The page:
Massive Larsen C iceberg on the move


The giant chunk of the Larsen C ice shelf is beginning to break up and drift out to sea.


The massive Larsen C iceberg shown in an infrared image taken by Landsat 8.
The massive Larsen C iceberg shown in an infrared image taken by Landsat 8.
NASA Goddard / UMBC JCET, Christopher A. Shuman

As Antarctica remains shrouded in darkness during the Southern Hemisphere winter, the Thermal Infrared Sensor (TIRS) on Landsat 8 captured a new snap of the 5800-square-kilometre iceberg that split off from the Antarctic Peninsula’s Larsen C ice shelf on July 10-12.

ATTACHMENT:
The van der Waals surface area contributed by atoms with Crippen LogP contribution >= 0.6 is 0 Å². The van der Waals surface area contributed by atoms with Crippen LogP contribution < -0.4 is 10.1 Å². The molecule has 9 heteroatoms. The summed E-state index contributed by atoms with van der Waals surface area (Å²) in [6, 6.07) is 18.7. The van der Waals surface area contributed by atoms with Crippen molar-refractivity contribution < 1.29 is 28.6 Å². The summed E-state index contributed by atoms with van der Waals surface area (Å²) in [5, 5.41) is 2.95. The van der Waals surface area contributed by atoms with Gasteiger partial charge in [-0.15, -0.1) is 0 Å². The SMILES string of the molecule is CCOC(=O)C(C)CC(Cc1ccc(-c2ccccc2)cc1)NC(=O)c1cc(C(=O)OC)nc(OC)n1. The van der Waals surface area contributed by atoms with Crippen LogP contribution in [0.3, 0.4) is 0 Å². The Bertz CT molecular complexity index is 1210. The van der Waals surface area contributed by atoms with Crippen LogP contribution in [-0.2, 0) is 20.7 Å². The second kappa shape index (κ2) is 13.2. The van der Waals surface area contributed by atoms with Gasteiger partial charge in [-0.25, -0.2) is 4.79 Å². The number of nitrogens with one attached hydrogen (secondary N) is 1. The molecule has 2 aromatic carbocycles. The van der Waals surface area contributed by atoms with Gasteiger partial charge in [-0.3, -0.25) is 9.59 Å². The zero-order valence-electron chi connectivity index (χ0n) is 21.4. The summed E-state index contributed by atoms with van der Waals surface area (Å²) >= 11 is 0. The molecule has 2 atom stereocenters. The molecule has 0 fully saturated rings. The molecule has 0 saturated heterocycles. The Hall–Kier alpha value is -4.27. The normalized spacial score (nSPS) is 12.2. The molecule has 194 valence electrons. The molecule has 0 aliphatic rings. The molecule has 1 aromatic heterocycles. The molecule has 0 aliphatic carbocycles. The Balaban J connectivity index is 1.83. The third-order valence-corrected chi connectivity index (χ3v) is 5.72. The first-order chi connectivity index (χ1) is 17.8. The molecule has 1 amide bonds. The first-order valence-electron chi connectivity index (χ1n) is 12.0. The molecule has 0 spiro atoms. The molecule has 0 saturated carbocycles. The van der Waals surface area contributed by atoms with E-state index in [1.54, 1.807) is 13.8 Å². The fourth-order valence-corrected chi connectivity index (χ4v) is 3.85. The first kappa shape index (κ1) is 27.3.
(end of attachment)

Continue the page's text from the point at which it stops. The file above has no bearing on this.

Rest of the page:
The satellite imagery is a composite of images taken by Landsat 8 as it passed on July 14 and July 21 and shows that the main berg, A-68, has already lost several smaller pieces. The A-68 iceberg is being carried by currents northward out of its embayment on the Larsen C ice shelf. The latest imagery also details a group of three small, not yet released icebergs at the north end of the embayment.

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